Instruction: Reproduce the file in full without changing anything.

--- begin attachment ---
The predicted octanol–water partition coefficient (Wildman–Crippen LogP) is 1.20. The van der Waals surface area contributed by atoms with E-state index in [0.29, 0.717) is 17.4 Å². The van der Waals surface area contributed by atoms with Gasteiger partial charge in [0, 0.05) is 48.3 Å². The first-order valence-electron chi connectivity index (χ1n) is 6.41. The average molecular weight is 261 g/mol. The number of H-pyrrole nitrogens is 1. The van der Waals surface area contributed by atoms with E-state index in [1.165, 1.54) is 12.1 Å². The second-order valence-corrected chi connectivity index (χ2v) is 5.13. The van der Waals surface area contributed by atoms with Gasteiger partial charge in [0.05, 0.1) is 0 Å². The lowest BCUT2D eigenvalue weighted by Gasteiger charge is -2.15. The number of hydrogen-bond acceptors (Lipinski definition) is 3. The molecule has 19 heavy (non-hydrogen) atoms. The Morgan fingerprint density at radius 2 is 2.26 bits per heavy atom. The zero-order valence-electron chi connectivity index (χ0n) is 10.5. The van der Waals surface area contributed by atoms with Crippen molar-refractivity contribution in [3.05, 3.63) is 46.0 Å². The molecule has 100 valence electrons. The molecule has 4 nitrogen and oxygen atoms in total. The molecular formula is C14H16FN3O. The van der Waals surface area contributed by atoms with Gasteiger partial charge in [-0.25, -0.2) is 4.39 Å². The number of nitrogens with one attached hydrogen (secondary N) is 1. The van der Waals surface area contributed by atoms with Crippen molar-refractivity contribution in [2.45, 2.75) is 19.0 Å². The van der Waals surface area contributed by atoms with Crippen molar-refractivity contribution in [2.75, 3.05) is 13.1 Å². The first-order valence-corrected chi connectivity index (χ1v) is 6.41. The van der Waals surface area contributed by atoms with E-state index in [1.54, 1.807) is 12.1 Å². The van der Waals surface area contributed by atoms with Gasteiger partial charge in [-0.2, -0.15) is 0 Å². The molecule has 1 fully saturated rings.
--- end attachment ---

The predicted octanol–water partition coefficient (Wildman–Crippen LogP) is 1.20. The van der Waals surface area contributed by atoms with E-state index in [0.29, 0.717) is 17.4 Å². The van der Waals surface area contributed by atoms with Gasteiger partial charge in [0, 0.05) is 48.3 Å². The first-order valence-electron chi connectivity index (χ1n) is 6.41. The average molecular weight is 261 g/mol. The number of H-pyrrole nitrogens is 1. The van der Waals surface area contributed by atoms with E-state index in [1.165, 1.54) is 12.1 Å². The second-order valence-corrected chi connectivity index (χ2v) is 5.13. The van der Waals surface area contributed by atoms with Gasteiger partial charge in [0.05, 0.1) is 0 Å². The lowest BCUT2D eigenvalue weighted by Gasteiger charge is -2.15. The number of hydrogen-bond acceptors (Lipinski definition) is 3. The molecule has 19 heavy (non-hydrogen) atoms. The Morgan fingerprint density at radius 2 is 2.26 bits per heavy atom. The zero-order valence-electron chi connectivity index (χ0n) is 10.5. The van der Waals surface area contributed by atoms with Crippen molar-refractivity contribution in [3.05, 3.63) is 46.0 Å². The molecule has 100 valence electrons. The molecule has 4 nitrogen and oxygen atoms in total. The molecular formula is C14H16FN3O. The van der Waals surface area contributed by atoms with Gasteiger partial charge in [-0.25, -0.2) is 4.39 Å². The number of nitrogens with one attached hydrogen (secondary N) is 1. The van der Waals surface area contributed by atoms with Crippen molar-refractivity contribution in [2.45, 2.75) is 19.0 Å². The van der Waals surface area contributed by atoms with Crippen molar-refractivity contribution in [2.75, 3.05) is 13.1 Å². The first-order valence-corrected chi connectivity index (χ1v) is 6.41. The van der Waals surface area contributed by atoms with E-state index in [1.54, 1.807) is 12.1 Å². The van der Waals surface area contributed by atoms with Gasteiger partial charge in [-0.2, -0.15) is 0 Å². The molecule has 1 fully saturated rings.